The late Richard Holbrooke, who was former U.S. President Barack Obama’s Special Representative to Afghanistan and Pakistan, believed that the insurgencies in Afghanistan and Kashmir were linked, a view shared by many in the American political establishment.
Several insurgent groups active in the Kashmir Valley, such as Jaish-e-Mohammed and Lashkar-e-Taiba, were trained in Afghanistan when the Taliban was in power in Kabul. Holbrooke believed that a peaceful solution of the Afghan problem would have a positive impact on the volatile situation in Kashmir. India objected to the hyphenation of the Afghan issue with that of Kashmir at the time and the Obama administration quietly put the issue on the back burner. Until recently, the current Indian government was adamant in its position that it would not have any contact, formal or otherwise, with the Taliban.
However, at the Doha meet, India was represented by a high-level delegation. External Affairs Minister S. Jaishankar, addressing the inaugural session by video, called for a ceasefire in Afghanistan between the two warring sides. Even as the talks were going on there was fighting in many parts of Afghanistan, with the Afghan army and police force suffering heavy casualties.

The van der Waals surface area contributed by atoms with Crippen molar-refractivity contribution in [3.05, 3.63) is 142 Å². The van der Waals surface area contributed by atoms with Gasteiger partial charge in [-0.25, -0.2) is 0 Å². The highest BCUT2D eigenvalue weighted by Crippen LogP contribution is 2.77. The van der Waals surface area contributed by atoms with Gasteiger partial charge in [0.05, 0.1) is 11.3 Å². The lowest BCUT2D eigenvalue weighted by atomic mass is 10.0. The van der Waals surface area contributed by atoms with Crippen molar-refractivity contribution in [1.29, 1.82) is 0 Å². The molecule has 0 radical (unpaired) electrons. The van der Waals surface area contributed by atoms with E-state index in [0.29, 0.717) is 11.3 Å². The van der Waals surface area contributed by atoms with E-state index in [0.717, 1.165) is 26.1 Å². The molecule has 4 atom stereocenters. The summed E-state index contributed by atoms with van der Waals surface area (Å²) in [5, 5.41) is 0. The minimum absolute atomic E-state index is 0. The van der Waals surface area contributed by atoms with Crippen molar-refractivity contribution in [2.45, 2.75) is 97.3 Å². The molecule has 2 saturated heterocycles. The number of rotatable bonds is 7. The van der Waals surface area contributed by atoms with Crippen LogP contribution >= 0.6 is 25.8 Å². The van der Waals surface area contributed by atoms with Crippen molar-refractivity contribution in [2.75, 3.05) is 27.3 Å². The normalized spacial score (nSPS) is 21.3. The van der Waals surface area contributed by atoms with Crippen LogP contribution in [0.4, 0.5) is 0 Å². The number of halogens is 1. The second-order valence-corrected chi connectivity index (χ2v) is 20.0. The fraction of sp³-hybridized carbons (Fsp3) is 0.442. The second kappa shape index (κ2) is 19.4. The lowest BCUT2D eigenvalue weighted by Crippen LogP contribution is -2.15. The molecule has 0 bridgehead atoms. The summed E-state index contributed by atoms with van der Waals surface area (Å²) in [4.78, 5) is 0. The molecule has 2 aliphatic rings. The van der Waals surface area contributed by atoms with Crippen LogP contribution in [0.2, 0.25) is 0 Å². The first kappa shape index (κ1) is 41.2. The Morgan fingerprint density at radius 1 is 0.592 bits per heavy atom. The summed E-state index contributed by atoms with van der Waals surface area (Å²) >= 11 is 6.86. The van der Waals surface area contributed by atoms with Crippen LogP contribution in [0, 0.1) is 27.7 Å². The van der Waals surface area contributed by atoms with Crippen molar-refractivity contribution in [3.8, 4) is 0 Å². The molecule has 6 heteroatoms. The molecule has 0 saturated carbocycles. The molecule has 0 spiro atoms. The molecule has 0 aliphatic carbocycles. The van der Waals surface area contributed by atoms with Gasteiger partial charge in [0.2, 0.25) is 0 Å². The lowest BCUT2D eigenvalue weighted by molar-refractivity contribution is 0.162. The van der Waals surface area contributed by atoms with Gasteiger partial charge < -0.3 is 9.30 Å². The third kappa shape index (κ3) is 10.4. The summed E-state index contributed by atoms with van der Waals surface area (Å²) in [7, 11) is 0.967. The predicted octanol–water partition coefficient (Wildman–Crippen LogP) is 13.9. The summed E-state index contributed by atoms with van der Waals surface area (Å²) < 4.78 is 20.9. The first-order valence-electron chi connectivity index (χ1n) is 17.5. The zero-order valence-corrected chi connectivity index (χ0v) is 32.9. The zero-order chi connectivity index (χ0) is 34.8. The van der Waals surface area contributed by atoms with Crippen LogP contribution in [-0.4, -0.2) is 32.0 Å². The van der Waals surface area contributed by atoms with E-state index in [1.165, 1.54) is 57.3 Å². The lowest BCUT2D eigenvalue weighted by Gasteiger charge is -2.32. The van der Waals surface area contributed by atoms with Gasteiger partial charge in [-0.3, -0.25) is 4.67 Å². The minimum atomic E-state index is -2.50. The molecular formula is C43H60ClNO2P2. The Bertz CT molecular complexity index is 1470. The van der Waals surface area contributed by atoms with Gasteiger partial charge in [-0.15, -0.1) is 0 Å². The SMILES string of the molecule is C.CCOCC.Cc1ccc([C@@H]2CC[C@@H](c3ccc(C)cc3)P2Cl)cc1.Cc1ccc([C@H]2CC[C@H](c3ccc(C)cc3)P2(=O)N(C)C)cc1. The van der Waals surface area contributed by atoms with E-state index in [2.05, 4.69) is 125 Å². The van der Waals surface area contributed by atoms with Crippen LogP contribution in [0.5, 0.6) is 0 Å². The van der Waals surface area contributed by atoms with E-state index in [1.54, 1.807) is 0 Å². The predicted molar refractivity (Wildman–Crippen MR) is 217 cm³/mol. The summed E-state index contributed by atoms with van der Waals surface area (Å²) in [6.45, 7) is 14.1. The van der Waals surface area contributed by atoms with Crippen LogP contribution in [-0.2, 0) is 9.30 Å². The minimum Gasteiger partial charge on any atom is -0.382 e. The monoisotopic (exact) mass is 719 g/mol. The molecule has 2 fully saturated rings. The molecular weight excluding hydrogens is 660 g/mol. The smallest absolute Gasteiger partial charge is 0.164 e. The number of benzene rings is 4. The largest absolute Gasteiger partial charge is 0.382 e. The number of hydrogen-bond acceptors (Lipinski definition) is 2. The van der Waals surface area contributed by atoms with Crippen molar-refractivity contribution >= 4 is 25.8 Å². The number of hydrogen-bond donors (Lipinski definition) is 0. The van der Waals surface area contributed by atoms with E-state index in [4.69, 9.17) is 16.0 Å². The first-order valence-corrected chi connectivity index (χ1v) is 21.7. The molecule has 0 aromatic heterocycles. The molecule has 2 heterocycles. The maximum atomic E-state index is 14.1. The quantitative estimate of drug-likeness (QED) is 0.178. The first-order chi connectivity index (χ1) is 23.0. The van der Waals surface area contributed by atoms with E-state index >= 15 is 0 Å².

Jaishankar stressed the fact that India-Afghanistan relations remained “strong and unshaken” and pointed out that the two countries “have been good neighbours”. India had invested more than $2 billion in infrastructural projects in the country and was a strong backer of the government in Kabul and the continued U.S. military presence there. Jaishankar also made it clear that India expected that “the soil of Afghanistan will never be used for any anti-Indian activities”. He also emphasised that the peace process should “be Afghan-led, Afghan-owned and Afghan-controlled”.
The Haqqani group, a key component of the Afghan Taliban, is viewed as being anti-Indian and also having close connections with the Pakistani security establishment. Sirajuddin Haqqani, the leader of the group, is the official deputy leader of the Afghan Taliban.